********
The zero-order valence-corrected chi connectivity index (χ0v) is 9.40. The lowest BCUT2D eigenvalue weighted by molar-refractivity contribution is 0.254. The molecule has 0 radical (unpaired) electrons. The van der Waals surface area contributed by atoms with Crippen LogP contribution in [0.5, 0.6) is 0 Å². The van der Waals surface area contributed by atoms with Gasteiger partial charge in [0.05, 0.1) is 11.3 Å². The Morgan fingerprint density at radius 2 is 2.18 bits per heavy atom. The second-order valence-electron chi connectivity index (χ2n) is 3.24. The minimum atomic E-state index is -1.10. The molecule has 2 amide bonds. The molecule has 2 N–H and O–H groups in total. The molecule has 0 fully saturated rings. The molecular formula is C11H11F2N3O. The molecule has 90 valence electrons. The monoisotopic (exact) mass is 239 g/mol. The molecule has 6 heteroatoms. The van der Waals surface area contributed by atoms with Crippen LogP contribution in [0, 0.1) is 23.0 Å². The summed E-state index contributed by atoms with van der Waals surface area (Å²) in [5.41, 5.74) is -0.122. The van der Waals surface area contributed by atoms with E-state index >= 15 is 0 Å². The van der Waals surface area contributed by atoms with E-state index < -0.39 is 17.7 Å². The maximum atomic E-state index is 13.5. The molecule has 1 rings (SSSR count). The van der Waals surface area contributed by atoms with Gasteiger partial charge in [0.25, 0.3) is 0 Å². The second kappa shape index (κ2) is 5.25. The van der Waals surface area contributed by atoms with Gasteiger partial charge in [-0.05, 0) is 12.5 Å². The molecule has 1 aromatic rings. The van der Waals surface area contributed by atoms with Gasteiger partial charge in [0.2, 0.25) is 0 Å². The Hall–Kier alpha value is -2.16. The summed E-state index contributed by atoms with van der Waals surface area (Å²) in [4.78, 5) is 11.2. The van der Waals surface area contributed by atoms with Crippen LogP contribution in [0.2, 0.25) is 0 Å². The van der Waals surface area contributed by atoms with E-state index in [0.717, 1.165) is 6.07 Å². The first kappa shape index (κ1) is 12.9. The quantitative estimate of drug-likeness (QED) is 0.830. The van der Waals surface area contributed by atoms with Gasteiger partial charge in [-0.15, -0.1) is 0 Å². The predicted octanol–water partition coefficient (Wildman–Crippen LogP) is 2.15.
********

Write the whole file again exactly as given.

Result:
The zero-order valence-corrected chi connectivity index (χ0v) is 9.40. The lowest BCUT2D eigenvalue weighted by molar-refractivity contribution is 0.254. The molecule has 0 radical (unpaired) electrons. The van der Waals surface area contributed by atoms with Crippen LogP contribution in [0.5, 0.6) is 0 Å². The van der Waals surface area contributed by atoms with Gasteiger partial charge in [0.05, 0.1) is 11.3 Å². The Morgan fingerprint density at radius 2 is 2.18 bits per heavy atom. The second-order valence-electron chi connectivity index (χ2n) is 3.24. The minimum atomic E-state index is -1.10. The molecule has 2 amide bonds. The molecule has 2 N–H and O–H groups in total. The molecule has 0 fully saturated rings. The molecular formula is C11H11F2N3O. The molecule has 90 valence electrons. The monoisotopic (exact) mass is 239 g/mol. The molecule has 6 heteroatoms. The van der Waals surface area contributed by atoms with Crippen LogP contribution in [0, 0.1) is 23.0 Å². The summed E-state index contributed by atoms with van der Waals surface area (Å²) in [5.41, 5.74) is -0.122. The van der Waals surface area contributed by atoms with E-state index >= 15 is 0 Å². The van der Waals surface area contributed by atoms with E-state index < -0.39 is 17.7 Å². The maximum atomic E-state index is 13.5. The molecule has 1 rings (SSSR count). The van der Waals surface area contributed by atoms with Gasteiger partial charge in [0.25, 0.3) is 0 Å². The second kappa shape index (κ2) is 5.25. The van der Waals surface area contributed by atoms with Gasteiger partial charge in [-0.05, 0) is 12.5 Å². The molecule has 1 aromatic rings. The van der Waals surface area contributed by atoms with Gasteiger partial charge in [0.2, 0.25) is 0 Å². The Hall–Kier alpha value is -2.16. The summed E-state index contributed by atoms with van der Waals surface area (Å²) in [4.78, 5) is 11.2. The van der Waals surface area contributed by atoms with Crippen LogP contribution in [0.2, 0.25) is 0 Å². The van der Waals surface area contributed by atoms with E-state index in [0.717, 1.165) is 6.07 Å². The first kappa shape index (κ1) is 12.9. The quantitative estimate of drug-likeness (QED) is 0.830. The van der Waals surface area contributed by atoms with Gasteiger partial charge in [-0.15, -0.1) is 0 Å². The predicted octanol–water partition coefficient (Wildman–Crippen LogP) is 2.15.